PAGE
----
Thurman: Keep Accompanied Korea Tours at Current Level
By Karen Parrish
American Forces Press Service
WASHINGTON, March 28, 2012 Family-member-accompanied tours for U.S. service members in South Korea should not expand beyond the roughly 4,600 family members now authorized, the commander of U.S. Forces Korea told Congress today.
Army Gen. James D. Thurman testified alongside Peter R. Lavoy, acting assistant secretary of defense for Asian and Pacific security affairs, before the House Armed Services Committee today on the security situation on the Korean Peninsula.
Given continued uncertainty on the peninsula and ongoing budget constraints, the general said, it’s essential to maintain U.S. force readiness at its highest level, “given our requirement to ‘fight tonight.’”
During his confirmation hearing before he took command of U.S. military forces in Korea, Congress asked him to assess tour normalization and force relocation, Thurman noted.
“It is my assessment that expanding tour normalization beyond our current authorization of 4,645 family members is unaffordable under the current construct,” he said.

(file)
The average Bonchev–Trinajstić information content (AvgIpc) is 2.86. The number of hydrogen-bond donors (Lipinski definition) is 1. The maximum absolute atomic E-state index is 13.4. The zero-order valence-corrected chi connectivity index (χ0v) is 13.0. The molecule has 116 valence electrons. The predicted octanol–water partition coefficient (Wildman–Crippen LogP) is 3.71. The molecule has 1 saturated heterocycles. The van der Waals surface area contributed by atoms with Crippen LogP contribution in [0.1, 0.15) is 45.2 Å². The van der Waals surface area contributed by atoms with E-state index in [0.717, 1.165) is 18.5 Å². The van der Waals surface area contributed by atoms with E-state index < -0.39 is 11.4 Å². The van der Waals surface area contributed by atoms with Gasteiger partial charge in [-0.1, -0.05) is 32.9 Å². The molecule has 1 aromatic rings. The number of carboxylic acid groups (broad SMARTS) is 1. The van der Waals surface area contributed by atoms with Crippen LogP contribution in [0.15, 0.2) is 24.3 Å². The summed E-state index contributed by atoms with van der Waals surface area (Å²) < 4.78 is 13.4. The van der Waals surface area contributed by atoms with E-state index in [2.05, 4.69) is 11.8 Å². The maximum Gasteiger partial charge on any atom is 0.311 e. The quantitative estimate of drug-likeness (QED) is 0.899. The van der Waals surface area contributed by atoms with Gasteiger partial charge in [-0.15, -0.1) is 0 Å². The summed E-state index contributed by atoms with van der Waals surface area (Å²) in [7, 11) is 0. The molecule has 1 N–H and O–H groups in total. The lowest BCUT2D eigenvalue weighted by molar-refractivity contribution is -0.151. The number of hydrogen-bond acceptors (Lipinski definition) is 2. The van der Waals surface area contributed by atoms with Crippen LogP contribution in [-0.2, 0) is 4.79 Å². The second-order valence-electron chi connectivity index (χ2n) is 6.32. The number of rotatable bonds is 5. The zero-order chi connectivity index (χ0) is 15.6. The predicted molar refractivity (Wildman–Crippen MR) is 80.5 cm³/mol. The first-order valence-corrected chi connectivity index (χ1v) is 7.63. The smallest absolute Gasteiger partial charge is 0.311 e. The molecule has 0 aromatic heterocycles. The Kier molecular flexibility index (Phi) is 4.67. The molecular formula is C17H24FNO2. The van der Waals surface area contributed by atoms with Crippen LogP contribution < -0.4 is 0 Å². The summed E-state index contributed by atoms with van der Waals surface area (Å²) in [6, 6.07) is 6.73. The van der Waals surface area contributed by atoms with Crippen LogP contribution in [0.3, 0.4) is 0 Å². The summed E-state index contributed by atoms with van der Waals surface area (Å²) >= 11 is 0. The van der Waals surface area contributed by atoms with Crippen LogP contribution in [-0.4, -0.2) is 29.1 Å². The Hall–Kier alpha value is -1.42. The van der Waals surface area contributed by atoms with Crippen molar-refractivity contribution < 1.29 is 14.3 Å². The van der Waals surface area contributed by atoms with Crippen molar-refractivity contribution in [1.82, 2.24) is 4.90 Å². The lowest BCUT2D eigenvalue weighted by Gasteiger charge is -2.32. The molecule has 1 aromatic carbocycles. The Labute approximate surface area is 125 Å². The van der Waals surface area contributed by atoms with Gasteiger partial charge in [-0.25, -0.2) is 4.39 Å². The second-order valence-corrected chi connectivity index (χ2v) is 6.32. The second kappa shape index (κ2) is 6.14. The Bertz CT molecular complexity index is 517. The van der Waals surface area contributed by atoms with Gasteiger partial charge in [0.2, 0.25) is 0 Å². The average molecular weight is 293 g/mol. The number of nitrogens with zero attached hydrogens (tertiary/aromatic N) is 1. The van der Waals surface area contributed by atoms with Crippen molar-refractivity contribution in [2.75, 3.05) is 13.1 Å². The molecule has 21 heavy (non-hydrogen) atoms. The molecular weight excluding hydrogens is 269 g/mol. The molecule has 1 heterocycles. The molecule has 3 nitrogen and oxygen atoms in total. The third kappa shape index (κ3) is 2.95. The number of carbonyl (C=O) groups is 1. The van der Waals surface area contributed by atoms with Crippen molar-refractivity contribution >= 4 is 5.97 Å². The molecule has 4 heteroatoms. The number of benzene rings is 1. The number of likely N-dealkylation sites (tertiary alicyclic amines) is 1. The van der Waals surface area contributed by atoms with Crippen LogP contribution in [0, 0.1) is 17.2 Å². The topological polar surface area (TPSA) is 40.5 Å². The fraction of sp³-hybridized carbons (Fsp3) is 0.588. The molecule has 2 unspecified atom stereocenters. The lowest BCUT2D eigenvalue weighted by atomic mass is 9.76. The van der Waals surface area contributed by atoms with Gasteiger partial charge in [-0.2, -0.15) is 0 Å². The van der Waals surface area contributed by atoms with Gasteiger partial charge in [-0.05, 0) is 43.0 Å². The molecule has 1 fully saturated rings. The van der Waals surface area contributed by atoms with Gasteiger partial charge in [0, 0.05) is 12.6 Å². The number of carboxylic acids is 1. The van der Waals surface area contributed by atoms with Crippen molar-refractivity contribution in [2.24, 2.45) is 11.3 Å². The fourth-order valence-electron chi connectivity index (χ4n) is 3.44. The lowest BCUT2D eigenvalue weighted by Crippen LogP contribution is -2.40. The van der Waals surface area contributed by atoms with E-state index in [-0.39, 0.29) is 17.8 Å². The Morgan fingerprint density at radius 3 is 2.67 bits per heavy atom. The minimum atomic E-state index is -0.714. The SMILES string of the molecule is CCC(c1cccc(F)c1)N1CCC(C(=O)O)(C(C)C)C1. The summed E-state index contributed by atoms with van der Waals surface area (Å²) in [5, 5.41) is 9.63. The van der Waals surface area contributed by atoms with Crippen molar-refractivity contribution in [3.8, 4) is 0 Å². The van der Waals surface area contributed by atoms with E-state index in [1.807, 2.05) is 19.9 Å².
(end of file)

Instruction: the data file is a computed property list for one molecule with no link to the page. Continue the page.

Force relocation plans are on track, Thurman said, adding that he will continue to assess them to ensure they place the right capabilities in the right places to meet operational requirements.
Defense Department officials have considered “tour normalization” in South Korea for a number of years. Then-Defense Secretary Robert M. Gates said in July 2010 that he was considering a two-year tour for single service members and a three-year tour for troops accompanied by their families.
Gates cautioned at the time, however, that the infrastructure such tours would require -- such as schools, hospitals and commissaries -- would make the change an expensive one.